Saturday, August 25, 2007

Possibly the last book of the summer

Classes start on Monday, so my pleasure reading will be severely limited henceforth. But I wanted to make a few notes regarding Blessed McGill by Edwin Shrake. Shrake is a writer who is possibly best known as the late Ann Richards' main squeeze. He’s one of those writers along with Gary Cartwright and Peter Gent who came out of the sports world, moved to Austin, started smoking dope and hanging with Jerry Jeff and Willie and Waylon, and generally had a good ole cosmic time. See Texas Literary Outlaws for details. It has been suggested that the surplus of booze, pot, cocaine and other sundry drugs consumed by these guys held them back as writers. Maybe so—we can’t be sure they would have written any better if they weren’t so fucked up.

In any case, Shrake wrote several fairly serious novels (unlike his old pal Dan Jenkins, who wrote lots of humorous novels but certainly lacked any literary ambition). I’ve read one, But Not For Love (1964), which is OK but not great. You get the idea that he read The Gay Place and felt inspired to do his own urban Texas novel.

I found a copy of his cosmic cowboy Western, Blessed McGill (1968), and decided to give him another try. This book was excellent. It rambles back and forth in time, and tells the story of Peter Hermano McGill, son of an Irish father and Spanish mother in early Texas. He lives the life of a buffalo hunter and itinerant fortune seeker, becoming friends and enemies with various Indian bands and half-breeds that inhabit Northern Mexico, Texas and New Mexico in the years after the Civil War. One of his childhood friends is a boy who is half Lipan Apache Indian and half German (there were a lot of German immigrants in Texas). He grows up to be a highly feared outlaw Indian named Octavio, and his path crosses again with McGill’s in adulthood, with disastrous results.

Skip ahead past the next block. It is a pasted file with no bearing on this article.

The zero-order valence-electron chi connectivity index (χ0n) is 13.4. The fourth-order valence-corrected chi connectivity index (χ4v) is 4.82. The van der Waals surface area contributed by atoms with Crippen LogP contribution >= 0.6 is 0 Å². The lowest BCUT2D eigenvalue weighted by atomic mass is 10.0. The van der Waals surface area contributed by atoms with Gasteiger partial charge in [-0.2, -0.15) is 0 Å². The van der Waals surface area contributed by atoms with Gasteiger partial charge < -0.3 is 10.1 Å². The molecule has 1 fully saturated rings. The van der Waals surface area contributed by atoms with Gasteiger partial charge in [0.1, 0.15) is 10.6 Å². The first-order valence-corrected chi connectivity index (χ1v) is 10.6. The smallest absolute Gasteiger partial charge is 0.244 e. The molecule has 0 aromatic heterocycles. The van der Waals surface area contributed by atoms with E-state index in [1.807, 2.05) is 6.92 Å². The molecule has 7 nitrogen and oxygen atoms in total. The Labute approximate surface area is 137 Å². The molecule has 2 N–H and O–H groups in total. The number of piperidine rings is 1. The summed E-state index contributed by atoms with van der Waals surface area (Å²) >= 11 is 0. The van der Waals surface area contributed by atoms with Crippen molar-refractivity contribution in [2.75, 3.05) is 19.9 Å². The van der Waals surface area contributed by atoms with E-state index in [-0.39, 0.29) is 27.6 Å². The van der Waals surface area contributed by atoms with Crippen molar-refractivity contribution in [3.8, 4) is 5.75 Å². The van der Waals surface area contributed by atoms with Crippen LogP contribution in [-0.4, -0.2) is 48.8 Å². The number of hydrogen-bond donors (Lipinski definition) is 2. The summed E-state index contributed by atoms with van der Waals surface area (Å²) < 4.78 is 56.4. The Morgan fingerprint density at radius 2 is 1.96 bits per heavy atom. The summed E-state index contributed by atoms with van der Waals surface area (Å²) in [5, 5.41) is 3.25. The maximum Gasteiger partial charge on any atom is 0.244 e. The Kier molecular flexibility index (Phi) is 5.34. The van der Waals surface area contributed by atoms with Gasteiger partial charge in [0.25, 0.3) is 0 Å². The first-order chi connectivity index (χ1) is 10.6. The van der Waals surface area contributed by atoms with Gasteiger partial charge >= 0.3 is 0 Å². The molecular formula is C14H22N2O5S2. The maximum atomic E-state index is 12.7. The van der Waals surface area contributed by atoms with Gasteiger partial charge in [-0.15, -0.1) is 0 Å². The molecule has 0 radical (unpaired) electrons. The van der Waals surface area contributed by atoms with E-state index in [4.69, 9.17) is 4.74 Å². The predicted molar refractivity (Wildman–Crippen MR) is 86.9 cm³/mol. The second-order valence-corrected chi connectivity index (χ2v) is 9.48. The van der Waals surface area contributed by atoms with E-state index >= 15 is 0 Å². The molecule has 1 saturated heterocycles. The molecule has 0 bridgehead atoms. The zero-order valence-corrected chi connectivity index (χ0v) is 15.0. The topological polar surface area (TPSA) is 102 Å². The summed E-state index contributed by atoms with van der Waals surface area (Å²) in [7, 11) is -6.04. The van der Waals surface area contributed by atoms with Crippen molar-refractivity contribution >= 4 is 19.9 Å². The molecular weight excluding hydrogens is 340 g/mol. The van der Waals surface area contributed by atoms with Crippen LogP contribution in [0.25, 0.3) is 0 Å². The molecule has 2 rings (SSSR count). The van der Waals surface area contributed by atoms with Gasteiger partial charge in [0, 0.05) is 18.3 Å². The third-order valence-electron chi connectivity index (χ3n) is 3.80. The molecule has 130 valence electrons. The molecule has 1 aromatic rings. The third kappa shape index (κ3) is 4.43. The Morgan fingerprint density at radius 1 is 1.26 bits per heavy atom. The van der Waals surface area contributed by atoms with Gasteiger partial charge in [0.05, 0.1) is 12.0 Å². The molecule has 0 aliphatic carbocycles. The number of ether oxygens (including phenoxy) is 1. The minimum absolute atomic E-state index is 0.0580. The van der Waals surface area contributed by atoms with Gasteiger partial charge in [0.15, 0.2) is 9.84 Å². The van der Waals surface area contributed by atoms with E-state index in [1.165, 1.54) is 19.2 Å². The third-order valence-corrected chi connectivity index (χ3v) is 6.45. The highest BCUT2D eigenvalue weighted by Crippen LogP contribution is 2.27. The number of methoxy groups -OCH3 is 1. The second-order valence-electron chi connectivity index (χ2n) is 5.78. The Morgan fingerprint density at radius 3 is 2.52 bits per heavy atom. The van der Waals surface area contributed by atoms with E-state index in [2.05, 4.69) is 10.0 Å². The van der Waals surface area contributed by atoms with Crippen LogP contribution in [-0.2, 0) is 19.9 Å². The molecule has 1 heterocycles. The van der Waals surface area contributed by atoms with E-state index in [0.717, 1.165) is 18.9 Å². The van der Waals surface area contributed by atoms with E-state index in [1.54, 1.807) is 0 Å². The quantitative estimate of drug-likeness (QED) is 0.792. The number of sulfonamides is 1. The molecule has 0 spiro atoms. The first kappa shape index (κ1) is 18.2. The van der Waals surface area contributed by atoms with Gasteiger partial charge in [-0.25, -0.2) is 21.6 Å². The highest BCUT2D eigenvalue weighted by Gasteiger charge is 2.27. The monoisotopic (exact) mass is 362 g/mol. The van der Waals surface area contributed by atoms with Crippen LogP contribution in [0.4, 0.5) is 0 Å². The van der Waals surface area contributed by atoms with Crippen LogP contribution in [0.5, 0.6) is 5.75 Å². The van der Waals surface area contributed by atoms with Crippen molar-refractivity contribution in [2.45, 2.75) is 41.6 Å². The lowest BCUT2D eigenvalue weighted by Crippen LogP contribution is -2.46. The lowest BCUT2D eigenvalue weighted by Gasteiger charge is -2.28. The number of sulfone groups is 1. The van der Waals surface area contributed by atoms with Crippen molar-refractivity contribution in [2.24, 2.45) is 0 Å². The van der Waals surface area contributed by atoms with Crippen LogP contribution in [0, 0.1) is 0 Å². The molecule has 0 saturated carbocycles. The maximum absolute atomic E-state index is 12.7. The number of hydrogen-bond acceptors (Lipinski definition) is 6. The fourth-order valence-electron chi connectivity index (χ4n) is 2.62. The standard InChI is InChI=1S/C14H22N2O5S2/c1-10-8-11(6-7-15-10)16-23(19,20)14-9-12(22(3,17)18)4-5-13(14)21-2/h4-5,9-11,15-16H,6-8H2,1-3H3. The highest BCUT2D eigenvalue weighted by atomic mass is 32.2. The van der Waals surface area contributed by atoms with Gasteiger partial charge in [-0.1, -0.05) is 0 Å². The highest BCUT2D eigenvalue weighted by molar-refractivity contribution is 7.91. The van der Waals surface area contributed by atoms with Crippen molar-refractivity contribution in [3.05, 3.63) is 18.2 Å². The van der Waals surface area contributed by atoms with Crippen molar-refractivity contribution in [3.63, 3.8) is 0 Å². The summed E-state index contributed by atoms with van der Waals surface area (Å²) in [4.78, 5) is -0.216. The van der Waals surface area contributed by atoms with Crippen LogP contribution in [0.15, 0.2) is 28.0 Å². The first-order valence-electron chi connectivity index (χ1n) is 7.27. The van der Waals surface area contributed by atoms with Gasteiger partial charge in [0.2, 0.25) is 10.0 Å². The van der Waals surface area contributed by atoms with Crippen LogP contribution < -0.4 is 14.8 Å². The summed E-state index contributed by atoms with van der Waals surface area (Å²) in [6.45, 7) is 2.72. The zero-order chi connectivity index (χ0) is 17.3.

You sense that Shrake was again influenced by another novel, this time Little Big Man (1964) by Thomas Berger. I’ve never read it but have seen the movie. But whether Shrake was influenced or not, Blessed McGill stands on its own. What I like about it is the way Shrake builds a believable and complex world described by McGill. Supposedly he researched the hell out of this book, and it shows in the wealth of detail, but never does the detail feel false or expository. It always feels like something that McGill would notice and discuss.

Another thing I like about it is the way it is an adventure, an odyssey, that becomes literature. This strikes me as a rare combination. The obvious book that comes to mind is Moby Dick. But what Blessed McGill reminded me of more was Devil to Pay in the Backlands by João Guimaraes Rosa. Devil to Pay in the Backlands was a vaster, richer book, but the flavor is similar.

Finally, as I read it, I kept thinking what a great movie it would make. It would be a real Western epic.

I’m sure Blessed McGill is out of print, but it should be easy enough to find if you are interested. I recommend it.

Labels:

0 Comments:

Post a Comment

Subscribe to Post Comments [Atom]

Links to this post:

Create a Link

<< Home